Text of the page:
Workers′ compensation reported injuries among distillery industry workers, 2010–2019

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Abstract

Background: The objective of this study was to identify the most frequent type, nature, and cause of work-related injuries among distillery workers and the contributing factors for these events to target interventions to reduce injuries. Methods: Workers′ compensation first reports of injury (FROI) from the years 2010 through 2019 were obtained. Variables were created for “occupational category” and “cause of injury” for evaluation of the injurious events. The ratchet circular scan test was used to assess seasonal variation in injury, and kernel density estimation to assess rates of injury by calendar year. Results: A total of 974 FROIs were recorded over these 10 years; 908 of the injuries resulted in lost time, 65 resulted in no lost time, and 1 resulted in a fatality. The most common injuries reported were strains or tears, lacerations, and contusions (33.4%, 14.7%, and 13.5%, respectively). The most frequent anatomical sites of injury were the shoulders, fingers, and low back area (11.8%, 11.4%, and 8.9%, respectively). Barreling operation activities experienced the greatest frequency of work-related injury at 28.5% of all FROIs. A seasonal peak of injuries was observed during May and June. Conclusions: Implementing ergonomic and safety solutions for transportation and work tasks associated with barreling operations may significantly reduce the rate of work-related injuries in distillery workers. Injury prevention interventions should particularly target strain or tear injuries caused by repetitive motion or bodily reaction and overexertion. Contact with objects or machinery accounted for one-third of distillery industry FROIs.

Original languageEnglish
Pages (from-to)483-491
Number of pages9
JournalAmerican Journal of Industrial Medicine
Volume65
Issue number6
DOIs
StatePublished - Jun 2022

Bibliographical note

Funding Information:
The authors thank Steven Tucker and Tate Preston for their guidance on distillery production processes and foreducating the authors about the job duties of workers in the various jobs listed in the workers′ compensation database. The authors also thank Madison Liford for her assistance in obtaining the workers' compensation data from the Kentucky Injury Prevention Research Center databases. M. M.'s MPH degree and this project were supported by Grants T42OH010278 and U54OH007547 from the Centers for Disease Control and Prevention. This study was also partially supported by the Centers for Disease Control and Prevention under Cooperative Agreement Number U60OH008483-16.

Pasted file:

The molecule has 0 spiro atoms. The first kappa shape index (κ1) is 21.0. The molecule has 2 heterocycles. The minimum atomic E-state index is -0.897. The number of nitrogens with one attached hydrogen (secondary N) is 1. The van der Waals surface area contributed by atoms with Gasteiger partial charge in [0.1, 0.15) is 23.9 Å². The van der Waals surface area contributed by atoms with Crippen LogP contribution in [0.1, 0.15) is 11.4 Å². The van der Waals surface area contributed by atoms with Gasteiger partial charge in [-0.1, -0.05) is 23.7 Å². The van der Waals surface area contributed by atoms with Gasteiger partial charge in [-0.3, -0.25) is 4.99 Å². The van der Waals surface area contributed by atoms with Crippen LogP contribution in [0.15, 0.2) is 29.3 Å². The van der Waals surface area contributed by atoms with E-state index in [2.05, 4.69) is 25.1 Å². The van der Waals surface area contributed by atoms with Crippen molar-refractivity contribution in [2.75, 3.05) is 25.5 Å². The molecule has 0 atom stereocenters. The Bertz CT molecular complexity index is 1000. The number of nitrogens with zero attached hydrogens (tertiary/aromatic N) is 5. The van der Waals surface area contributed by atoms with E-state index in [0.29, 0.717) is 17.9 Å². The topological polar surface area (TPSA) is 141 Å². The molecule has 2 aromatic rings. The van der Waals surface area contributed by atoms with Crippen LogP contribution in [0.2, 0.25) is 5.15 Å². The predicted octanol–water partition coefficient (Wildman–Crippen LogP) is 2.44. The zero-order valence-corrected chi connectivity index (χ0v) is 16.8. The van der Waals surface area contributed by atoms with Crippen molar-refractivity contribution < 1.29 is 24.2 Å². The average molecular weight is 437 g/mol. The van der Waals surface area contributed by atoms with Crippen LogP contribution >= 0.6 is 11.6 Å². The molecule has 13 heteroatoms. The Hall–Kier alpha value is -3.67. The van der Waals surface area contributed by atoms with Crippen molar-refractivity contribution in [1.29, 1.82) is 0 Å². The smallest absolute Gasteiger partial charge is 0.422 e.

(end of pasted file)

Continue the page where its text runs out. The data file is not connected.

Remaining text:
Funding Information:
The authors thank Steven Tucker and Tate Preston for their guidance on distillery production processes and foreducating the authors about the job duties of workers in the various jobs listed in the workers′ compensation database. The authors also thank Madison Liford for her assistance in obtaining the workers' compensation data from the Kentucky Injury Prevention Research Center databases. M. M.'s MPH degree and this project were supported by Grants T42OH010278 and U54OH007547 from the Centers for Disease Control and Prevention. This study was also partially supported by the Centers for Disease Control and Prevention under Cooperative Agreement Number U60OH008483‐16.

Publisher Copyright:
© 2022 Wiley Periodicals LLC.

Keywords

  • Kentucky
  • bourbon production
  • distilling
  • injury prevention
  • occupational injury
  • workers′ compensation

ASJC Scopus subject areas

  • Public Health, Environmental and Occupational Health

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